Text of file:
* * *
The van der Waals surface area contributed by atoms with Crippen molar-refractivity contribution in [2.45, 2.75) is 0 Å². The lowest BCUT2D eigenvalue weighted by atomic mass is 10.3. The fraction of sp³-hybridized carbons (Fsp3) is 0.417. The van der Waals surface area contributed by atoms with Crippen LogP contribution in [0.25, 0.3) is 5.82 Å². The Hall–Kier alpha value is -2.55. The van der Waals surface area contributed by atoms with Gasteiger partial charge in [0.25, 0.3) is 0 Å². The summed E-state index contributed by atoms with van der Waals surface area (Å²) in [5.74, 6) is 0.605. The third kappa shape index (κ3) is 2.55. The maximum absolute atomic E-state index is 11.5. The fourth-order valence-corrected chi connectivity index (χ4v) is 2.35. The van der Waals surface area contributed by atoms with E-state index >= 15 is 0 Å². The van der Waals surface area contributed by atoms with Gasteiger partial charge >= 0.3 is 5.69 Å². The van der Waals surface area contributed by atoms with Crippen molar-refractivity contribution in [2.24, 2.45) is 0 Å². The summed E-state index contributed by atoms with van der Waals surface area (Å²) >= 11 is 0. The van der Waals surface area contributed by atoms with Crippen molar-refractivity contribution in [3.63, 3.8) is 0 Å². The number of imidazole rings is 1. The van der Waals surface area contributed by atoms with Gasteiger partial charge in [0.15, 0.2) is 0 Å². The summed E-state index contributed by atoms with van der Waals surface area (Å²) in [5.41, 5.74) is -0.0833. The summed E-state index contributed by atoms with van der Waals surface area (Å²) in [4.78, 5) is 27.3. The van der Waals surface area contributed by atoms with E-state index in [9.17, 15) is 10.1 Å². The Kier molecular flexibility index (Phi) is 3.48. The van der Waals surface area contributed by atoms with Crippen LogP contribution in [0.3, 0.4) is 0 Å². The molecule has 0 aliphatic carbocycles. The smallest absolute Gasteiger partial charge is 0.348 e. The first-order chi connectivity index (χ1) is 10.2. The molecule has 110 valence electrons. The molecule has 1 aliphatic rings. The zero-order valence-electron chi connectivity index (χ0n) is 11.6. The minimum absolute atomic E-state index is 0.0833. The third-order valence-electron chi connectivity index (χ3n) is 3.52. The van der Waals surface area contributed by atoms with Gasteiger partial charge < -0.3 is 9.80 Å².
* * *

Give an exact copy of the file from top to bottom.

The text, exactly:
The van der Waals surface area contributed by atoms with Crippen molar-refractivity contribution in [2.45, 2.75) is 0 Å². The lowest BCUT2D eigenvalue weighted by atomic mass is 10.3. The fraction of sp³-hybridized carbons (Fsp3) is 0.417. The van der Waals surface area contributed by atoms with Crippen LogP contribution in [0.25, 0.3) is 5.82 Å². The Hall–Kier alpha value is -2.55. The van der Waals surface area contributed by atoms with Gasteiger partial charge in [0.25, 0.3) is 0 Å². The summed E-state index contributed by atoms with van der Waals surface area (Å²) in [5.74, 6) is 0.605. The third kappa shape index (κ3) is 2.55. The maximum absolute atomic E-state index is 11.5. The fourth-order valence-corrected chi connectivity index (χ4v) is 2.35. The van der Waals surface area contributed by atoms with E-state index >= 15 is 0 Å². The van der Waals surface area contributed by atoms with Gasteiger partial charge >= 0.3 is 5.69 Å². The van der Waals surface area contributed by atoms with Crippen molar-refractivity contribution in [2.24, 2.45) is 0 Å². The summed E-state index contributed by atoms with van der Waals surface area (Å²) >= 11 is 0. The van der Waals surface area contributed by atoms with Crippen molar-refractivity contribution in [3.63, 3.8) is 0 Å². The number of imidazole rings is 1. The van der Waals surface area contributed by atoms with Gasteiger partial charge in [0.15, 0.2) is 0 Å². The summed E-state index contributed by atoms with van der Waals surface area (Å²) in [5.41, 5.74) is -0.0833. The summed E-state index contributed by atoms with van der Waals surface area (Å²) in [4.78, 5) is 27.3. The van der Waals surface area contributed by atoms with E-state index in [9.17, 15) is 10.1 Å². The Kier molecular flexibility index (Phi) is 3.48. The van der Waals surface area contributed by atoms with Crippen LogP contribution in [0.3, 0.4) is 0 Å². The molecule has 0 aliphatic carbocycles. The smallest absolute Gasteiger partial charge is 0.348 e. The first-order chi connectivity index (χ1) is 10.2. The molecule has 110 valence electrons. The molecule has 1 aliphatic rings. The zero-order valence-electron chi connectivity index (χ0n) is 11.6. The minimum absolute atomic E-state index is 0.0833. The third-order valence-electron chi connectivity index (χ3n) is 3.52. The van der Waals surface area contributed by atoms with Gasteiger partial charge < -0.3 is 9.80 Å².